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spend

[spend]
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verb (used with object), spent, spend·ing.
  1. to pay out, disburse, or expend; dispose of (money, wealth, resources, etc.): resisting the temptation to spend one's money.
  2. to employ (labor, thought, words, time, etc.), as on some object or in some proceeding: Don't spend much time on it.
  3. to pass (time) in a particular manner, place, etc.: We spent a few days in Baltimore.
  4. to use up, consume, or exhaust: The storm had spent its fury.
  5. to give (one's blood, life, etc.) for some cause.
verb (used without object), spent, spend·ing.
  1. to spend money, energy, time, etc.
  2. Obsolete. to be consumed or exhausted.

Origin of spend

1125–75; Middle English spenden, continuing Old English -spendan (in āspendan, forspendan to spend entirely or utterly) < West Germanic < Latin expendere to pay out, expend; compare German spenden
Related formsan·ti·spend·ing, adjectiveun·der·spend, verb, un·der·spent, un·der·spend·ing.un·spend·ing, adjective

Synonyms

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1. Spend, disburse, expend, squander refer to paying out money. Spend is the general word: We spend more for living expenses now. Disburse implies expending from a specific source or sum to meet specific obligations, or paying in definite allotments: The treasurer has authority to disburse funds. Expend is more formal, and implies spending for some definite and (usually) sensible or worthy object: to expend most of one's salary on necessities. Squander suggests lavish, wasteful, or foolish expenditure: to squander a legacy. 2. use, apply, devote.

Antonyms

1. earn, keep.
Dictionary.com Unabridged Based on the Random House Unabridged Dictionary, © Random House, Inc. 2018

Examples from the Web for spend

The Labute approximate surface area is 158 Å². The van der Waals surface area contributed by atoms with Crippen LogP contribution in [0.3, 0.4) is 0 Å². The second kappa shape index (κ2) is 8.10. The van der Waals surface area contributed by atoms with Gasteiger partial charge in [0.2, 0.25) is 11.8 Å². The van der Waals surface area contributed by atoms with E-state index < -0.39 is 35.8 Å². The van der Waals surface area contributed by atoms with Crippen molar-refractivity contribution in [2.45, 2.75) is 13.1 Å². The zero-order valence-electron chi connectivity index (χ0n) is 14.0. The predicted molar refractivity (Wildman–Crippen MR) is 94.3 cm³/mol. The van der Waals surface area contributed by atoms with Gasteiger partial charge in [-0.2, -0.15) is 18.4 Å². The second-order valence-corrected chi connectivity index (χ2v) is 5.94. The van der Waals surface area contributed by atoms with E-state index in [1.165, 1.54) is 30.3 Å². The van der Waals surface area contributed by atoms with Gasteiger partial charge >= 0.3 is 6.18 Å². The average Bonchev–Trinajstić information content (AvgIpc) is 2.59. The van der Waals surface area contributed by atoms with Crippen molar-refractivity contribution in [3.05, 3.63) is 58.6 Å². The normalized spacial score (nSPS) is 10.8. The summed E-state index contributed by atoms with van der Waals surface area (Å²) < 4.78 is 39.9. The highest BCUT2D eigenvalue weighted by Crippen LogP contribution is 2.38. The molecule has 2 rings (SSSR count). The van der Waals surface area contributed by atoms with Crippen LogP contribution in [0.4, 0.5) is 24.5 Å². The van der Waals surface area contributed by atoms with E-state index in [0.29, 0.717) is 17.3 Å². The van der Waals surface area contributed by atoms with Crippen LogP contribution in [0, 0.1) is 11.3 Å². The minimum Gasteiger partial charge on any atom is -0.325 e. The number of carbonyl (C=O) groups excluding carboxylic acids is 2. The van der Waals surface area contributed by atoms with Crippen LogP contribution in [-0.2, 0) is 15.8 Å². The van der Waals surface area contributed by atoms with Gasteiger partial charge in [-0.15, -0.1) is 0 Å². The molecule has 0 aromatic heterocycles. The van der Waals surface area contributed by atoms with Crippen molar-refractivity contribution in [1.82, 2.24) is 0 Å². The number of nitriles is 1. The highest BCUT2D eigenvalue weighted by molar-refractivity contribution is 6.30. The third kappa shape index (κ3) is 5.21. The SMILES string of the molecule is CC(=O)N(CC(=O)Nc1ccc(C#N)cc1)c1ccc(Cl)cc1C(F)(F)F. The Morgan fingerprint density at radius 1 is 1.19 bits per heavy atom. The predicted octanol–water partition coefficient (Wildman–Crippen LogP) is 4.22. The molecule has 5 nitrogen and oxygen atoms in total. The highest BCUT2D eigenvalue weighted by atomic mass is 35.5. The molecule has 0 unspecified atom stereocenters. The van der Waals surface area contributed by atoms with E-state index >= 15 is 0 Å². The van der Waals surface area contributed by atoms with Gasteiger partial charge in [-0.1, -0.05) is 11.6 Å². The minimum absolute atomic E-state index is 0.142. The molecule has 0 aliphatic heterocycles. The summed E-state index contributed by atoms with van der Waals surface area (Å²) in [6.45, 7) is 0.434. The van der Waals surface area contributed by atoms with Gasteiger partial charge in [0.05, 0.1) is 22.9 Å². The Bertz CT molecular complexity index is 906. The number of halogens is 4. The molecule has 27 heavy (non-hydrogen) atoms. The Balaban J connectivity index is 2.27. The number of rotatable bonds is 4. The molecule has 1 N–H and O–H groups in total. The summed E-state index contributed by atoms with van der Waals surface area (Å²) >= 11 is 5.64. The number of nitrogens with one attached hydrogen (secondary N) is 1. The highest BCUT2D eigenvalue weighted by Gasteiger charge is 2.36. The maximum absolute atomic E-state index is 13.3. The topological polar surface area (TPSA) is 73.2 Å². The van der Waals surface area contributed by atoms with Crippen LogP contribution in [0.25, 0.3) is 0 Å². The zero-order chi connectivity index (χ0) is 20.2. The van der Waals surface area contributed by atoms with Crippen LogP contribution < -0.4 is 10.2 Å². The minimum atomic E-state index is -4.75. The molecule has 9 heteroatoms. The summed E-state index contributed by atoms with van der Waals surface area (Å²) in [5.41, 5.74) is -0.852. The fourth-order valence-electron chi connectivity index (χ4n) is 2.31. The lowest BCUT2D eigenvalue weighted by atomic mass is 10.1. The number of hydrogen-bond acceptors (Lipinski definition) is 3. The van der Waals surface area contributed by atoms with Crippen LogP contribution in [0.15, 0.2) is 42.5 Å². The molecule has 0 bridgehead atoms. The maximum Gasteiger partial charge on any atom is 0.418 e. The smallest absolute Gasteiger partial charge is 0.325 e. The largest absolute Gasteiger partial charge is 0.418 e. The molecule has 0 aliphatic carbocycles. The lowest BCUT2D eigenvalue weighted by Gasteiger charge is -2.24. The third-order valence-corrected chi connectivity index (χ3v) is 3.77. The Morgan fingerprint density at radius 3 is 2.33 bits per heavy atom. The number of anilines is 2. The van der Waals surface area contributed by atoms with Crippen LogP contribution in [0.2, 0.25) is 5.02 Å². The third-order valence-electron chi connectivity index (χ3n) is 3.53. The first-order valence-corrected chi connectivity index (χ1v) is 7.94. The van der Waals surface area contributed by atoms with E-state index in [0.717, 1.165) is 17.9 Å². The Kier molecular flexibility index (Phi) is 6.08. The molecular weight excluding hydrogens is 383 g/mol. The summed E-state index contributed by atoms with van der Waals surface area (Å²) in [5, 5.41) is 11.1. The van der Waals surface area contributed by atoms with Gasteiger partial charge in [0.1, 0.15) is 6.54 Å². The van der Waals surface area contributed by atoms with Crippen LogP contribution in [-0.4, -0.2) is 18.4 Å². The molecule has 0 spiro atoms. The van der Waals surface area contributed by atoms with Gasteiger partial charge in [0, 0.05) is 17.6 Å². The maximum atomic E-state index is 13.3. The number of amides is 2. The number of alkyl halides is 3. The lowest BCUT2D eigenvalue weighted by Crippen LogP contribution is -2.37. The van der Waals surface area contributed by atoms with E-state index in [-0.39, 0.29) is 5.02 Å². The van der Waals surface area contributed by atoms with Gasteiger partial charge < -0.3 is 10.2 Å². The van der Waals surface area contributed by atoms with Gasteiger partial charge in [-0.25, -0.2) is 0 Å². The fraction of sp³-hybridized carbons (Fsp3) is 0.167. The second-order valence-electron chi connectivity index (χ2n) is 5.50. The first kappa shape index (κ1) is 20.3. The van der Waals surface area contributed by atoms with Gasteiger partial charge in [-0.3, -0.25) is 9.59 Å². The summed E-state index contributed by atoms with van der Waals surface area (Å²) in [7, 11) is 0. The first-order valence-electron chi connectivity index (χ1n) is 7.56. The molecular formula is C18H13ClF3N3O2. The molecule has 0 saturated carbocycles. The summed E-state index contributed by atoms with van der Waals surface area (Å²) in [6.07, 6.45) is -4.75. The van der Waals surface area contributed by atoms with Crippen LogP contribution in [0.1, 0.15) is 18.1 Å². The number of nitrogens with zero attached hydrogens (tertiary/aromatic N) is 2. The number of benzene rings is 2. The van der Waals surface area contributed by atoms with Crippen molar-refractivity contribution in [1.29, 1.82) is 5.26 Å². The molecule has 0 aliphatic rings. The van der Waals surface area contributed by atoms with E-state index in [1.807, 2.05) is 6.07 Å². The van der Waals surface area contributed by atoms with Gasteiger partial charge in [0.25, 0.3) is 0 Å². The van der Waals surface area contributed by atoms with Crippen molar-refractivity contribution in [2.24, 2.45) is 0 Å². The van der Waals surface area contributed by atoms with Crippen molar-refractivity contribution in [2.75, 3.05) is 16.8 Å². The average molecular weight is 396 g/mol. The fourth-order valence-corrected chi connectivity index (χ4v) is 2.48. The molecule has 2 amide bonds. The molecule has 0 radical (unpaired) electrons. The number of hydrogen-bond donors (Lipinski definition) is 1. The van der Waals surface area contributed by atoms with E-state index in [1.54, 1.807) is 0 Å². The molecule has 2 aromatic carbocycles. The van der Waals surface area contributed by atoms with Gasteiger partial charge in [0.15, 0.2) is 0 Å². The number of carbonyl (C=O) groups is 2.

Contemporary Examples

Historical Examples

  • Men who take from the poor daily interest for a drachma, and spend it in debauchery.

    Philothea

    Lydia Maria Child

  • He ran over in his mind the friends with whom he could spend the time agreeably.

    The Spenders

    Harry Leon Wilson

  • And so to-night I am going to spend them, not prudently on bread, but prodigally on beer.

    Ballads of a Bohemian

    Robert W. Service

  • They waste the time one should spend in making them come true.

    Ballads of a Bohemian

    Robert W. Service

  • "To come home and read, or spend a social evening with a friend," George answered.

    Life in London

    Edwin Hodder


British Dictionary definitions for spend

spend

verb spends, spending or spent
  1. to pay out (money, wealth, etc)
  2. (tr) to concentrate (time, effort, thought, etc) upon an object, activity, etc
  3. (tr) to pass (time) in a specific way, activity, place, etc
  4. (tr) to use up completelythe hurricane spent its force
  5. (tr) to give up (one's blood, life, etc) in a cause
  6. (intr) obsolete to be used up or exhausted
  7. spend a penny British informal to urinate
noun
  1. an amount of money spent, esp regularly, or allocated to be spent
See also spends
Derived Formsspendable, adjective

Word Origin

Old English spendan, from Latin expendere; influenced also by Old French despendre to spend, from Latin dispendere; see expend, dispense
Collins English Dictionary - Complete & Unabridged 2012 Digital Edition © William Collins Sons & Co. Ltd. 1979, 1986 © HarperCollins Publishers 1998, 2000, 2003, 2005, 2006, 2007, 2009, 2012

Word Origin and History for spend

v.

"to pay out or away" (money or wealth), Old English -spendan (in forspendan "use up"), from Latin expendere "to weigh out money, pay down" (see expend). A general Germanic borrowing (cf. Old High German spendon, German and Middle Dutch spenden, Old Norse spenna). In reference to labor, thoughts, time, etc., attested from c.1300.

Online Etymology Dictionary, © 2010 Douglas Harper

Idioms and Phrases with spend

spend

The American Heritage® Idioms Dictionary Copyright © 2002, 2001, 1995 by Houghton Mifflin Harcourt Publishing Company. Published by Houghton Mifflin Harcourt Publishing Company.